Thursday, June 19, 2014

Diversity in the Written Word

I'm taking on the behemoth today: diversity in the written word.  Why am I walking this tightrope?  Partially because I'd like to share my thoughts on the subject and partially because I'd like to hear others' thoughts on specific questions.

I'm a month shy of seventeen years of age, have very pale skin, red hair, the majority of a beard, and both of my parents (still married to each other).  I'm a fairly traditional Protestant who firmly believes in Matthew 5:28 (which basically boils down to "asexual until marriage").

In the world of SFF, I'm fairly standard.  However, my hair color makes me a sort-of-kind-of-but-not-really minority.  The amount of characters specifically described as having red hair is probably a tiny bit lower than the number of red-haired people in the world.  Do I feel that that's a problem?  No.  Can I relate to Rand Al'Thor better because we share a hair color?  Not at all.  Then again, not many people are complaining about diversity of hair color.

Many are complaining about diversity of skin color.  I have mixed opinions on this.  I don't think, unless there's a story reason, the skin color of the characters matters.  Most of the characters I write can be any color you want them to be.  I almost never specify.  Should there be more characters who specifically have skin tones reminiscent of Africans, Asians, South Americans, Aboriginals, etc?  I'm going to ask you that question rather than trying to answer it myself.

Culture is a tough point.  It's extremely easy to do it wrong, so my inclination is to tell people that if they are of a non-American culture, if they wish to read fiction of their culture they ought to read fiction written in their ancestral homeland.  This, of course, may lead them to have to learn a completely new language.  I hope that if those readers are fully interested in their ancestral culture that they would be okay with that, but I'm sure that's not always true.  I write mostly northern European culture in my stories.  Should I expand the cultures that I explore through my writing?  A little bit wouldn't hurt, although I'd like to do a good bit of research if I'm going to try to "do it right."  If you can't find any books featuring the culture that you feel most attached to or at home with, encourage others with similar feelings to write.  My guess is that you'll enjoy those books more than the ones that I would end up writing after reading up on foreign cultures.

Now for gender diversity.  As far as I can tell, women in SFF tend to write more YA than adult.  While the number of SFF writers of either gender appears to me to be about the same, men write a decent majority of adult.  However, male protagonists dominate across the board.  My guess is that this is because men tend to write mostly males and women tend to write both males and females.  My proceeding guess is that this is because women take offense to female characters who they feel are written poorly, whereas men don't mention it often.  It would take a while for me to figure out what the exact percentage is, but I estimate that about 25% of my stories have a female protagonist.  Do I feel compelled to write more female characters in light of recent discussion?  A little bit.  I would appreciate if when I write female characters "wrong" that females would then tell me, straight to me, so that I could improve them.  Still, I encourage writers to write characters based upon their stories.  If for some reason a character of a certain gender wouldn't allow you to write the story you want to right, don't feel bad.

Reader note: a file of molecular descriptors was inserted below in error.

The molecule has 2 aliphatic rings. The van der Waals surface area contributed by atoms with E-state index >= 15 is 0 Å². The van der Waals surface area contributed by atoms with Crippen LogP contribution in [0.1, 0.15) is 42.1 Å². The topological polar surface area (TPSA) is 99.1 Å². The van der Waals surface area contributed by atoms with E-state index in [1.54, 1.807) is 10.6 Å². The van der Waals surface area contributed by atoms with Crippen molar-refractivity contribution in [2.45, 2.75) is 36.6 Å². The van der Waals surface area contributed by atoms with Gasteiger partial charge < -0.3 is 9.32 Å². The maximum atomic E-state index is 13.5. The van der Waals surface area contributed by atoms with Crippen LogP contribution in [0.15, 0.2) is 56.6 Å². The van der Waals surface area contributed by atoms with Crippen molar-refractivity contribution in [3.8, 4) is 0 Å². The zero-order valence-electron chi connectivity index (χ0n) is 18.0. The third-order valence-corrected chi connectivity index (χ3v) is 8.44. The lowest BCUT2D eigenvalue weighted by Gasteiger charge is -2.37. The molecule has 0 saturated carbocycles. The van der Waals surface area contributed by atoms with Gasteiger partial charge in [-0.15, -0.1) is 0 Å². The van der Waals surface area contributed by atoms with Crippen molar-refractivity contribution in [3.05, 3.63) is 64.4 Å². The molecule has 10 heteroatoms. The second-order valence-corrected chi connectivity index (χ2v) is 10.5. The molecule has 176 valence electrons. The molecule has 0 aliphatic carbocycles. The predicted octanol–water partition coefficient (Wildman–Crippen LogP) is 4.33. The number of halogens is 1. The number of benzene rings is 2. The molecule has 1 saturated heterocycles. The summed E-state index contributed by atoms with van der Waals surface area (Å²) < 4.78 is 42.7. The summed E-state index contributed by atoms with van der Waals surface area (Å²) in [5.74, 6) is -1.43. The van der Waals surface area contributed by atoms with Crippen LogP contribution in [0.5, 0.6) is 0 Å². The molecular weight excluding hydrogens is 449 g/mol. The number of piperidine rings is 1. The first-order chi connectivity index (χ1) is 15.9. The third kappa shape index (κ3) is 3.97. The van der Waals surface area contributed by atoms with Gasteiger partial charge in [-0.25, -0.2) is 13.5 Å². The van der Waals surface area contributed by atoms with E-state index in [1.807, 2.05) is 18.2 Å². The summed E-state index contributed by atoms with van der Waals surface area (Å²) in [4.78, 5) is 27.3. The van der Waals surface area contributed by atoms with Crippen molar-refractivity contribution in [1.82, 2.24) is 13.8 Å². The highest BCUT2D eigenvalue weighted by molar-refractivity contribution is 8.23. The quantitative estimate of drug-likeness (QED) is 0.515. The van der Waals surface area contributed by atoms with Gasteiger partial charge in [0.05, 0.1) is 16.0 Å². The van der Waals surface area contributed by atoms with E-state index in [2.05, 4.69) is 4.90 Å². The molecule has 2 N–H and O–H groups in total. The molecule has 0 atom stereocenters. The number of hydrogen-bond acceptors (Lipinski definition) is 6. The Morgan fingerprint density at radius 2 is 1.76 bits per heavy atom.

Regarding all of this, please don't gut someone because you feel they misrepresented a culture, gender, etc. if they made a reasonable effort to not do so.  If you tell them what you felt they did wrong, politely, I'm sure many of them would be happy to do better next time, especially if it meant a more happy reader-base.

As far as the real-world portion of this concept goes, I'm a little leery of it.  Some magazines are giving priority to minorities.  Should they not do this?  They can publish whatever stories they want, I'm not going to argue with that at all.  Will I ever play the "only 1-2% of the world's population has red hair" card.  Personally, no, I don't feel that that's right.  I want to be judged by the strength of my prose, not the color of my hair.  However, hair color, as I mentioned, isn't a huge deal from the story side of things.  Should affirmative action extend to authors being published?  You tell me.


  1. Well, didn't you cover a lot of ground on this post. Good thoughts and lots to ponder here. I usually refrain from expressing my thoughts on divisive topics (like affirmative action) because my thoughts are too difficult to convey in brief comments or even blog posts. Having said that, I'd love to see you (or anyone) play the red hair card. ;-)

    I believe you've pretty much nailed the protagonist gender evaluation. What's interesting to me is that some females can write males better than many males can. I'm not sure that the reverse is often true though. Ponder-worthy for sure.

    1. Well thanks. And thanks for dropping in again.